Mahindra group has also formed JVs with Israeli defence partners. Mahindra Aero Structures signed a MoU with Cyclone, a subsidiary of Elbit Systems, to collaborate on the production of aero structures parts and assemblies. Mahindra group’s Mahindra Telephonics has signed an agreement with Israel’s Shachaf Engineering. Both companies will jointly develop strategic electronics sub assemblies and systems for aerospace, marine and automotive applications.
India’s Dynamatic Technologies Ltd and Magal Security Systems of Israel have entered into an arrangement for India’s smart border management initiative. Both companies have rich experience in developing advanced technological solutions crucial for the protection of critical infrastructure and border management.
Kalyani Strategic Systems, a defence arm of Kalyani group, entered into a JV with Israeli government-owned Rafael Advanced Defence Systems. The Kalyani Rafael Advanced Systems Pvt Ltd has invested in the high-end technology and advanced manufacturing techniques to develop missile technology, command and control systems, guidance systems, electro-optics, remote weapon systems, precision guided munitions and more. Rafael has also signed an agreement with Hyderabad-based Astra Microwave Products Ltd to build tactical radio communication systems, electronic warfare systems and signal intelligence systems. India’s Punj Lloyd and Israel’s IWI (Israel Weapon Industries Ltd.) have set up the first private sector small arms manufacturing plant in Madhya Pradesh, to produce equipment for both local and export use.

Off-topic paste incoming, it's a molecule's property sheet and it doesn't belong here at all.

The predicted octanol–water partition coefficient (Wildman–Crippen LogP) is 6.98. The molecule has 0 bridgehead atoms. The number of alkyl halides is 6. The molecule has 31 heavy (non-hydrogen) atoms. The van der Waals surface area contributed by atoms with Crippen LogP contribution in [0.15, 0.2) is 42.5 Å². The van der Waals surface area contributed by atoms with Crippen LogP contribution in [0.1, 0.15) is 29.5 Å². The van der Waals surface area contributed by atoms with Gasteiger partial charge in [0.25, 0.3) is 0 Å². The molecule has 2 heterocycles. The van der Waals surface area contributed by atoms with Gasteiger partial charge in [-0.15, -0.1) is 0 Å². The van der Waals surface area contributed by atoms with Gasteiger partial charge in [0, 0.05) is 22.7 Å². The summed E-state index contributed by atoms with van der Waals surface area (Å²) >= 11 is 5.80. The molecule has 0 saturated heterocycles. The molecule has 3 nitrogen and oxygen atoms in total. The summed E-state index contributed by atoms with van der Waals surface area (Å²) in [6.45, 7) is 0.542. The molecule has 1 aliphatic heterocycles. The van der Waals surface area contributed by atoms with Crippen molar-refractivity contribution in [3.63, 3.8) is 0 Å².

India’s Small and Medium Enterprise (SME) sector’s contribution in Israel’s defence industry is significant too. Though relatively low in numbers, these SMEs support the bigger firms and are vital for enhancing Israel’s defence exports. A number of MSMEs (around 6,000) across the country act as suppliers to DPSUs (Defence Public Sector Undertakings, ordnance factories, Defence Research and Development Organisation (DRDO) and private industries, according to the Dhirendra Singh Committee report. This relationship is crucial for future security and prosperity of both the nations and maximising the military and commercial engagements should be the next goal of the India-Israel partnership.